AG appointments, approved by the Senate, are staggered so as to occur midway through a President's term, or it gets shifted so as to be a 6 year appointment (maximum of 3 terms). He cannot be fired or forced to resign. Basically make DOJ more apolitical and independent in more or less the same way that the Fed is a bit more apolitical and independent. It would take a few administrations in order to build up the credibility and technocratic approach like at the Fed or State Department, but after that it should work out pretty good.


How can we improve upon the existing models for SCOTUS and the Department of Justice to make it more apolitical and independent, promoting the meritocratic advancement of individuals and a little bit less partisan in the approach? Plus no more trawling for kids to fill Justice positions to try and beat the macabre system we have now.

moniker on

Posts

  • KageraKagera Imitating the worst people. Since 2004Registered User regular
    edited April 2009
    Robot Judges.

    No I'm not even kidding.

    Kagera on
    My neck, my back, my FUPA and my crack.
  • monikermoniker Registered User regular
    edited April 2009
    Kagera wrote: »
    Robot Judges.

    E95E239F3162561681E723.jpg:?:

    moniker on
  • werehippywerehippy Registered User regular
    edited April 2009
    And to pull over my tangent:
    moniker wrote: »
    werehippy wrote: »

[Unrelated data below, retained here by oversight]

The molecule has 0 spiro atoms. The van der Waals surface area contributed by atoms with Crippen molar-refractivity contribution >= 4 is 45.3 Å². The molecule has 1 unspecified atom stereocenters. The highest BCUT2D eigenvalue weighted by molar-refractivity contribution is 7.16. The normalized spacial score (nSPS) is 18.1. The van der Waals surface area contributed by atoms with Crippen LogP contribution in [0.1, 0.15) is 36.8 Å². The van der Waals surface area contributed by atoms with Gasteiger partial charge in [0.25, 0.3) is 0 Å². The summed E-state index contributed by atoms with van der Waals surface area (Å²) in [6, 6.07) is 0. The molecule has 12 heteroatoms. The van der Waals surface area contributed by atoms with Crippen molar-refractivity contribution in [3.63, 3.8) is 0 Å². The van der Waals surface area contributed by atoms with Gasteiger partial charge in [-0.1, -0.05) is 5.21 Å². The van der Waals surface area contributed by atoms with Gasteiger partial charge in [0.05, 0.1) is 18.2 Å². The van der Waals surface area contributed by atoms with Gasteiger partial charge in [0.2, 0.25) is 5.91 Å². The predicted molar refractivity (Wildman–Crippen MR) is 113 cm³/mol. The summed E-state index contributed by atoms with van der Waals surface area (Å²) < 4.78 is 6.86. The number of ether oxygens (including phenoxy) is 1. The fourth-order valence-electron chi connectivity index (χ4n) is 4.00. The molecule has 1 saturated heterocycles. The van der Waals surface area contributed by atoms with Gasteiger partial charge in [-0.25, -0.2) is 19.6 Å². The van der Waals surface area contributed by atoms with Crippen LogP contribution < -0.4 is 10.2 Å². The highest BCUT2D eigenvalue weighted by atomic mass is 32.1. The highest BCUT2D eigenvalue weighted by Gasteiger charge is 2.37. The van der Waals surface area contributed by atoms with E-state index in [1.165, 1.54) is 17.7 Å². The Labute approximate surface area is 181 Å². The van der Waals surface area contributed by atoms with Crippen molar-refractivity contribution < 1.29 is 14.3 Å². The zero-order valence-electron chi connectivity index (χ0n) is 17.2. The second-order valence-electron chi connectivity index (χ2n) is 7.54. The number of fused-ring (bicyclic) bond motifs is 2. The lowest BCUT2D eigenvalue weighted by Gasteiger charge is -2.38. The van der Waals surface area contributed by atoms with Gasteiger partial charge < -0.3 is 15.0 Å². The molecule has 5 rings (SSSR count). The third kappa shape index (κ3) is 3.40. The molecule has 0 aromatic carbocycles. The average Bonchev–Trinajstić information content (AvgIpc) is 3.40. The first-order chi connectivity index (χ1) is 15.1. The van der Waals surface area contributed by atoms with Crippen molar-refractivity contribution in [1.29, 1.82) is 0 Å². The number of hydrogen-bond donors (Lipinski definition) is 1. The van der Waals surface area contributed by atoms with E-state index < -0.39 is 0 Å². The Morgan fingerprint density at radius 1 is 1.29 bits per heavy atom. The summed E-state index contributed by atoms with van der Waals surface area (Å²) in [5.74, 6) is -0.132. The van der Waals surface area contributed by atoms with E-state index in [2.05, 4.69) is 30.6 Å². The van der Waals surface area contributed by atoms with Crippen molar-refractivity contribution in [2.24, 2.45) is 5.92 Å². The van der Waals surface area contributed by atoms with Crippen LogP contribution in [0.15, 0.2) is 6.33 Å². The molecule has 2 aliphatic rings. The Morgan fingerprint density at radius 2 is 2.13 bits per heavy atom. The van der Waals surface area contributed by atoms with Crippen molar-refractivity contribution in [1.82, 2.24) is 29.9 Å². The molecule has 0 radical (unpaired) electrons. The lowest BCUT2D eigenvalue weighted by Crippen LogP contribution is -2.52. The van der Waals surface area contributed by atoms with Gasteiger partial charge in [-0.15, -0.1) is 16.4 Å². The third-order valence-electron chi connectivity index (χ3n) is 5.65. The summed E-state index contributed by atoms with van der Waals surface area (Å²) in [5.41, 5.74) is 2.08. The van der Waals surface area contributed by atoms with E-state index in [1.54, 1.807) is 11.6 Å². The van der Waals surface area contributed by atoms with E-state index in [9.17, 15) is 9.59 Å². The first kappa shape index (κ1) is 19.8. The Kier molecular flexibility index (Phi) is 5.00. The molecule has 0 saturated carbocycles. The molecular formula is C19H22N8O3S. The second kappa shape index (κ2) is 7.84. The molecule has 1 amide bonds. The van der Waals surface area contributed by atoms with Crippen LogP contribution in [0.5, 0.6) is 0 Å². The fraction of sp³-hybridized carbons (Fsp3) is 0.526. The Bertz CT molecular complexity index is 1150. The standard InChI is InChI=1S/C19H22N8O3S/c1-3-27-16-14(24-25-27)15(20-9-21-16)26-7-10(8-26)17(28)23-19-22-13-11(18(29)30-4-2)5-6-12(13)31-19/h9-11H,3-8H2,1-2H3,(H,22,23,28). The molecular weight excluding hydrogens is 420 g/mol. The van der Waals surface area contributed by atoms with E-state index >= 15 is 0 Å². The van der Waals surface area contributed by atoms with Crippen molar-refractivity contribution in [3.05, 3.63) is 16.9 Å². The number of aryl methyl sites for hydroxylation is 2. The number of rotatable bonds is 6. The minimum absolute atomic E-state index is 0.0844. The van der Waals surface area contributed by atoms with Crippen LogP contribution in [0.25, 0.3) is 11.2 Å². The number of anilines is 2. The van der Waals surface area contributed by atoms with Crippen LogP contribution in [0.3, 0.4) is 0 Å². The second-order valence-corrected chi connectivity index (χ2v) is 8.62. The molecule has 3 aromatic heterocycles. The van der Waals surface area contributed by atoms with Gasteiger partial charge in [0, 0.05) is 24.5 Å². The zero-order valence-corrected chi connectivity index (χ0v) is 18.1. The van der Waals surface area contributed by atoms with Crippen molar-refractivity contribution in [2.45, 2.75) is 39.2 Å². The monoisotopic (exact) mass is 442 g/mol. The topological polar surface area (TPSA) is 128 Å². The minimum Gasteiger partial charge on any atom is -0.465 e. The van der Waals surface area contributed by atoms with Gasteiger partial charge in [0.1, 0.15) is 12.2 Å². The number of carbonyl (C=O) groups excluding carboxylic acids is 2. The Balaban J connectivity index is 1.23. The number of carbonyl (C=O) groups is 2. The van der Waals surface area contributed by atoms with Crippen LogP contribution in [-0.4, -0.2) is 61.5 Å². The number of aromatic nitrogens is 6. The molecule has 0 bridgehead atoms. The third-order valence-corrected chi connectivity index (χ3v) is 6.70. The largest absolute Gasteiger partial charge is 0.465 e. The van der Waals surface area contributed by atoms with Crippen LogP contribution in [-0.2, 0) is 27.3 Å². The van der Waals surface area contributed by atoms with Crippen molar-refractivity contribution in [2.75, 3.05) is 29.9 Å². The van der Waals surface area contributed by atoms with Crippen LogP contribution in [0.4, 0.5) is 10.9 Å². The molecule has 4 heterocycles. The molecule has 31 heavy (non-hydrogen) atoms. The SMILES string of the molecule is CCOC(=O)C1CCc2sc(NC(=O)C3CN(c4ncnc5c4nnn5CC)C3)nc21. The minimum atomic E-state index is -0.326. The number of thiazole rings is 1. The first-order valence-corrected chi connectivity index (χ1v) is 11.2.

moniker wrote: »
    I was thinking 27, since there are 9 of them; so you stagger it that every 3 years a new Associate. Every so often 1 President gets an extra appointment, but that beats the macabre system we have now. It still leaves the question of what to do about the Chief Justice, though. Having the Court pick among its own members seems like a potential solution, but it might lead to internal politics and drama that is more or less lacking under the current regime.

    I personally never understood why the chief justice was appointed. Since it's supposed to be a group of equals, just make who ever happens to be the senior on the court hold the spot until they rotate out.

    That would mean that you get a new Chief every 3 years. Granted they don't have exceptional powers, but they do have a good bit of influence over what occurs during their reign. Would all of the accomplishments of the Warren Court have occurred if he was just an Associate for most of that time?

    *edit*
    You know, we should probably split this.

    Maybe I'm just not up on my Supreme Court mechanics, but does the Chief Justice have that much pull. My understanding was a majority of the justices had to agree to hear a case from all the cases submitted to the court, and that was the extent of the process.

    werehippy on
  • SpeakerSpeaker Registered User regular
    edited April 2009
    With Justice you'd need to make sure the AG couldn't be reappointed.

    Here in NH it seems as though bureaucrats that pass from one administration to another for decades end up commanding a problematic level of influence over politicians, simply because they know where the bodies are buried.

    I'd hate to see what a more independent AG with Herbert Hoover's cast of mind could do to presidents and congressmen.

    Speaker on
    Being walkers with the dawn and morning,
    Walkers with the sun and morning, we are not afraid of night,